Gary Leff reports United increasing their checked baggage fees. This move, which hurts the customer experience, is so United can “…continue investing in the overall customer experience,” according to a United comment. The charge for the first checked bag increases from $25 to $30 and second bag to $40 on domestic flights (even more for flights out of the country).
Yes, that’s right. United cares so much about the customer experience that they’re announcing a baggage fee increase the Friday before Labor Day (when news media won’t cover it) with no warning, effective for tickets purchased today going forward. Is that a great customer experience or what?! Customers LOVE no-notice fee increases, after all.
Here’s why United is doing this
There are two reasons: 1) United (and all airlines) make an absolutely absurd amount of money from these fees, which are taxed lower than airfares (Gary explains why in the article linked above), and 2) because they can get away with it.
It’s the same thing really all of the airlines are doing: absolute castration of the customer experience until they start losing customers. Jet fuel prices have been so low that they haven’t really seen the impact of these changes to date but it’s coming and airline execs will wonder where all their passengers went.
What does this have to do with American and Delta?
Delta is usually the first airline to come out with nasty unfriendly greedy loser charges like this because, frankly, their airline is reliable enough that they can get away with it.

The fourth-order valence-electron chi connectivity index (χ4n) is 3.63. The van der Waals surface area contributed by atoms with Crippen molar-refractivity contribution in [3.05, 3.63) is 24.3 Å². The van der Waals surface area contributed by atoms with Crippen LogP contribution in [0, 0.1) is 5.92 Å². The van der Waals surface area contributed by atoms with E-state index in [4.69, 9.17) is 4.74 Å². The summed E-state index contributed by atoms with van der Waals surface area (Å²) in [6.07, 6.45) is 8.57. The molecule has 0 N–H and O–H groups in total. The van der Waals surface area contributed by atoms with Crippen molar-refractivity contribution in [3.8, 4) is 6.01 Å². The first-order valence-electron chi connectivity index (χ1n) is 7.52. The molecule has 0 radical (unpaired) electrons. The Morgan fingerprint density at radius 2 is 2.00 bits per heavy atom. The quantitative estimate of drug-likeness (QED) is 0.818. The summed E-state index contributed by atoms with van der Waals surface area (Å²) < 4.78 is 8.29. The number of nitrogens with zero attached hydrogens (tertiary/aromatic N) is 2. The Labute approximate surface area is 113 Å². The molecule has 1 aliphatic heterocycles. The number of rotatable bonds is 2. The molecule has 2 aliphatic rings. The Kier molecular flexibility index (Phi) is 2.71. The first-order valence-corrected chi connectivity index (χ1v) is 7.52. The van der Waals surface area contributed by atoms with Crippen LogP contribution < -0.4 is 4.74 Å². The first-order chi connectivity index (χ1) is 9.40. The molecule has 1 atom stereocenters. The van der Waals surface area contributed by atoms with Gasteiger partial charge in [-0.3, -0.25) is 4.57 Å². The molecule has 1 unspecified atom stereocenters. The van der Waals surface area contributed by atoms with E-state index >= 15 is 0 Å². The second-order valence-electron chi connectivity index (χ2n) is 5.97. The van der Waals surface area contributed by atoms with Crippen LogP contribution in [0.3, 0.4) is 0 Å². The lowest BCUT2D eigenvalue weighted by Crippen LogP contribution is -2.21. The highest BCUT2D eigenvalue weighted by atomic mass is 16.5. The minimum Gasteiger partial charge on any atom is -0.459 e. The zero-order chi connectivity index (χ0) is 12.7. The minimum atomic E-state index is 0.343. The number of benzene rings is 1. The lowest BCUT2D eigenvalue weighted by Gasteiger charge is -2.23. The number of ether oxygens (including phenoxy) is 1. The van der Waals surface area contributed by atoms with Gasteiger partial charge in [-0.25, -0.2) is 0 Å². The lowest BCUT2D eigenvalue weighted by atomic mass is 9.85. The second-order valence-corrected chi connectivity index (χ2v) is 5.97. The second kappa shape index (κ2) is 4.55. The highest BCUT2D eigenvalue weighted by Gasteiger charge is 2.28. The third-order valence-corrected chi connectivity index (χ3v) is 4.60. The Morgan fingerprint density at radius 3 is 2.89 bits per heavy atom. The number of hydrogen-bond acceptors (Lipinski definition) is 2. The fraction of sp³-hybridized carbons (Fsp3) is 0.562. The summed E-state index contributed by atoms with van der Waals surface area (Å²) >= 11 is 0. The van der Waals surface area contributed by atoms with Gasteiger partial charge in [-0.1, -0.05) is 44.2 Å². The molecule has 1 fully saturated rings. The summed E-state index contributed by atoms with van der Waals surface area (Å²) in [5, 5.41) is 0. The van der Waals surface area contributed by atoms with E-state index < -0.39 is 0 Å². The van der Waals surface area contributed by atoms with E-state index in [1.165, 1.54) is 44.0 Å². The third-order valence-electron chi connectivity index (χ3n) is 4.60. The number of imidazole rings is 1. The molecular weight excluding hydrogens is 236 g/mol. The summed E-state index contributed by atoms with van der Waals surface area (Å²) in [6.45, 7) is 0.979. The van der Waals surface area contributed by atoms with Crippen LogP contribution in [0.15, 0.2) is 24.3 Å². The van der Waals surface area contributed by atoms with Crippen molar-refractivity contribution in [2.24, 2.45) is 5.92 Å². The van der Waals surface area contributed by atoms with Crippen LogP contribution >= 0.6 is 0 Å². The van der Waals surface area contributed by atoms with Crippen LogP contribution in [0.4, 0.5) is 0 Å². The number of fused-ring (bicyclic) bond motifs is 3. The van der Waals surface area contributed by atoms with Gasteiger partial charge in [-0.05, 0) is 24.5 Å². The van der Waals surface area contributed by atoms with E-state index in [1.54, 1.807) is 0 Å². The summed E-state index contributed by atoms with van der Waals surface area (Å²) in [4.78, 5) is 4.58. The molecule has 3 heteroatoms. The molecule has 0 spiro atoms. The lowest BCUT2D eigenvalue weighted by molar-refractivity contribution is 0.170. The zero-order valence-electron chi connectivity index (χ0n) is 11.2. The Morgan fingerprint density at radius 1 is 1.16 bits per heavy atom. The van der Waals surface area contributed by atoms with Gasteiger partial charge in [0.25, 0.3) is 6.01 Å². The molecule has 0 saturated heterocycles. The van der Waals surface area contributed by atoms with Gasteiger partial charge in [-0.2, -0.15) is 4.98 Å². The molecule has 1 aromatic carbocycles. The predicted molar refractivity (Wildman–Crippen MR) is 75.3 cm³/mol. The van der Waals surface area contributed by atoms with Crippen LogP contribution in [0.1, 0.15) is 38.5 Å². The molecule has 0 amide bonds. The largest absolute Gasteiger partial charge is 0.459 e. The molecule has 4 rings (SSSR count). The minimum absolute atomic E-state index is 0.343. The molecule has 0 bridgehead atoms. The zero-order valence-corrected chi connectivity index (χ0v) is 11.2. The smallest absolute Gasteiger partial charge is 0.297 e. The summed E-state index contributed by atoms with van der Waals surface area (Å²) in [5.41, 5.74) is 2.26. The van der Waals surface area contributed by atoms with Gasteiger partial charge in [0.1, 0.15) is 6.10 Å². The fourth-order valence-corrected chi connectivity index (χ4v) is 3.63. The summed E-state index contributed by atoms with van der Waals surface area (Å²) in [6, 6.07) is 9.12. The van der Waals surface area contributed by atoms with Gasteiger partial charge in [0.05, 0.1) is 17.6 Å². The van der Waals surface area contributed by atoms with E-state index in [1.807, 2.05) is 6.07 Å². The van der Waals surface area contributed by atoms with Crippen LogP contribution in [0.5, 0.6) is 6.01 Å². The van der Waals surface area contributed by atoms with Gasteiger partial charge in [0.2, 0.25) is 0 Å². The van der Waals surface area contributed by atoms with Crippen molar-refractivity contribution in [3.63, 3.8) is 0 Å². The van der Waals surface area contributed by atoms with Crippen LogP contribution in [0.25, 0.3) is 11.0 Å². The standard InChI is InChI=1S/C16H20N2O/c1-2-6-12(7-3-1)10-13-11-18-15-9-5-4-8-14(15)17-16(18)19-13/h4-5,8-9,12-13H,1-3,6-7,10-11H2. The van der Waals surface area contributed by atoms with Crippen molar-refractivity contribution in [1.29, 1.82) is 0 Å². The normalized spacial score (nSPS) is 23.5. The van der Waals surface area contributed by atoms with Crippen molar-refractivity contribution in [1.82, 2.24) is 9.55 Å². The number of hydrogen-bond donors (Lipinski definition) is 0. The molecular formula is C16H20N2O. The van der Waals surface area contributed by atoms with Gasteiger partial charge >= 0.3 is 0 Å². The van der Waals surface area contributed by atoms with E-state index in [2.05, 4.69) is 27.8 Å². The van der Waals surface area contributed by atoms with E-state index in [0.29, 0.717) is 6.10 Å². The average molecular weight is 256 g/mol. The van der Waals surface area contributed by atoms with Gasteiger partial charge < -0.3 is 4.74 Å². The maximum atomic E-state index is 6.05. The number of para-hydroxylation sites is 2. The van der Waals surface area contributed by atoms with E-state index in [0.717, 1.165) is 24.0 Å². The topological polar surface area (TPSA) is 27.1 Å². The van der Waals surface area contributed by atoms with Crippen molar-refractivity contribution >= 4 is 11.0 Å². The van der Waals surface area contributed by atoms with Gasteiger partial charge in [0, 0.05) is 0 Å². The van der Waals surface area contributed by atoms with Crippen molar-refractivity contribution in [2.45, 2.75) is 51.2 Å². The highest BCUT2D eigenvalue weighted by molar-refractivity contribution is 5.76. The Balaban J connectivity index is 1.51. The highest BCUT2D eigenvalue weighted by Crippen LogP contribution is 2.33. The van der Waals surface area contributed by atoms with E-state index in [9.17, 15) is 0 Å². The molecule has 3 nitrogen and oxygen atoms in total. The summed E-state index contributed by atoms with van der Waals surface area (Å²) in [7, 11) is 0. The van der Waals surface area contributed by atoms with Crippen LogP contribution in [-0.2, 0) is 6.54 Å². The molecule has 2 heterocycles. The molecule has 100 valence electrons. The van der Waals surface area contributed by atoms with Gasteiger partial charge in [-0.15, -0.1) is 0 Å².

United and American, on the other hand, usually just copy and paste whatever Delta does. Yes, that’s the type of leadership these airlines pay millions for, CTRL+C and CTRL+V. You’d think the government would have one of the most obvious cases of collusio…oh, they do.
American and Delta executives will most likely match the charges that United is assaulting their customers with. American will because they are already investing millions of dollars in making the customer experience worse with their ill-named Project Oasis (cramming more seats into narrowbody jets while removing seatback entertainment) so how much worse would an increased checked baggage fee be for the esteem in the eyes of the customers whose opinions they already ignore? Delta will probably match these simply because they didn’t have to be first, for once.
What I would love to see happen
Can you imagine how awesome it would be for American CEO Doug Parker to come out and say “We understand what our competitors are doing but we think our current checked baggage fee structure is fair and predictable for our customers as is”? Man, that would be leadership and defending the existing customer experience! I’d love to write an article about a quote like that someday but I just don’t think I’ll need to very soon, unfortunately, since airline executives listen way more to wall street analysts than they do the customers who pay money to fly on their airlines.
All that said, it’s a holiday weekend here in the USA and many readers will be on the road. Everyone be safe and have some wonderful journeys!